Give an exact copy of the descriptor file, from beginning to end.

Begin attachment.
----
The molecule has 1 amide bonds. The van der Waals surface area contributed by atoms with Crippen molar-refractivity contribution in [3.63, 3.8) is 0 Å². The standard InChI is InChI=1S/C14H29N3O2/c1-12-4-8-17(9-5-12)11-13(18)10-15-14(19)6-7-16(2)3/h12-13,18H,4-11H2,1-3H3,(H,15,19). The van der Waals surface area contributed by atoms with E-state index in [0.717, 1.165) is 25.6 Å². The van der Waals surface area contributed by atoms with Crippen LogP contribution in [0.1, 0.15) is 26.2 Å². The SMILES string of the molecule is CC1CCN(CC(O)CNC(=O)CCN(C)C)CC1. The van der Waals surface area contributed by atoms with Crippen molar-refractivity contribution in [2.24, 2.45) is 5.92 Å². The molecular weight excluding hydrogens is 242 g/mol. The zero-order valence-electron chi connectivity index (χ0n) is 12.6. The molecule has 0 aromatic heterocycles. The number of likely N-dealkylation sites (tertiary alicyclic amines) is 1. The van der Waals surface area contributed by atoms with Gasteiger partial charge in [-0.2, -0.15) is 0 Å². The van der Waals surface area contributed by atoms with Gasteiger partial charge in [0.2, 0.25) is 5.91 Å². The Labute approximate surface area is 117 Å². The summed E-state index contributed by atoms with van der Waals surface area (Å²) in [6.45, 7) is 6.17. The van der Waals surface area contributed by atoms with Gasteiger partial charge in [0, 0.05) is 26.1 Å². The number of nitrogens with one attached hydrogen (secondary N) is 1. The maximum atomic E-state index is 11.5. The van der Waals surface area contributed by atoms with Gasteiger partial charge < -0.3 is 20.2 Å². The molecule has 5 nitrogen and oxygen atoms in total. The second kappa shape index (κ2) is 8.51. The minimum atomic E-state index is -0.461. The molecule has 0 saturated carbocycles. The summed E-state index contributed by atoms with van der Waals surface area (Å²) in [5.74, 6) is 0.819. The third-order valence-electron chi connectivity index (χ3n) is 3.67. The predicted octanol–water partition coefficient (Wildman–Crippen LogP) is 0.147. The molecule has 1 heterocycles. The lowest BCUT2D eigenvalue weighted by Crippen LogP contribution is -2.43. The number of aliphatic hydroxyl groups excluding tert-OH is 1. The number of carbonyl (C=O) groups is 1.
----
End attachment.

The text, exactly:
The molecule has 1 amide bonds. The van der Waals surface area contributed by atoms with Crippen molar-refractivity contribution in [3.63, 3.8) is 0 Å². The standard InChI is InChI=1S/C14H29N3O2/c1-12-4-8-17(9-5-12)11-13(18)10-15-14(19)6-7-16(2)3/h12-13,18H,4-11H2,1-3H3,(H,15,19). The van der Waals surface area contributed by atoms with E-state index in [0.717, 1.165) is 25.6 Å². The van der Waals surface area contributed by atoms with Crippen LogP contribution in [0.1, 0.15) is 26.2 Å². The SMILES string of the molecule is CC1CCN(CC(O)CNC(=O)CCN(C)C)CC1. The van der Waals surface area contributed by atoms with Crippen molar-refractivity contribution in [2.24, 2.45) is 5.92 Å². The molecular weight excluding hydrogens is 242 g/mol. The zero-order valence-electron chi connectivity index (χ0n) is 12.6. The molecule has 0 aromatic heterocycles. The number of likely N-dealkylation sites (tertiary alicyclic amines) is 1. The van der Waals surface area contributed by atoms with Gasteiger partial charge in [-0.2, -0.15) is 0 Å². The van der Waals surface area contributed by atoms with Gasteiger partial charge in [0.2, 0.25) is 5.91 Å². The Labute approximate surface area is 117 Å². The summed E-state index contributed by atoms with van der Waals surface area (Å²) in [6.45, 7) is 6.17. The van der Waals surface area contributed by atoms with Gasteiger partial charge in [0, 0.05) is 26.1 Å². The number of nitrogens with one attached hydrogen (secondary N) is 1. The maximum atomic E-state index is 11.5. The van der Waals surface area contributed by atoms with Gasteiger partial charge < -0.3 is 20.2 Å². The molecule has 5 nitrogen and oxygen atoms in total. The second kappa shape index (κ2) is 8.51. The minimum atomic E-state index is -0.461. The molecule has 0 saturated carbocycles. The summed E-state index contributed by atoms with van der Waals surface area (Å²) in [5.74, 6) is 0.819. The third-order valence-electron chi connectivity index (χ3n) is 3.67. The predicted octanol–water partition coefficient (Wildman–Crippen LogP) is 0.147. The molecule has 1 heterocycles. The lowest BCUT2D eigenvalue weighted by Crippen LogP contribution is -2.43. The number of aliphatic hydroxyl groups excluding tert-OH is 1. The number of carbonyl (C=O) groups is 1.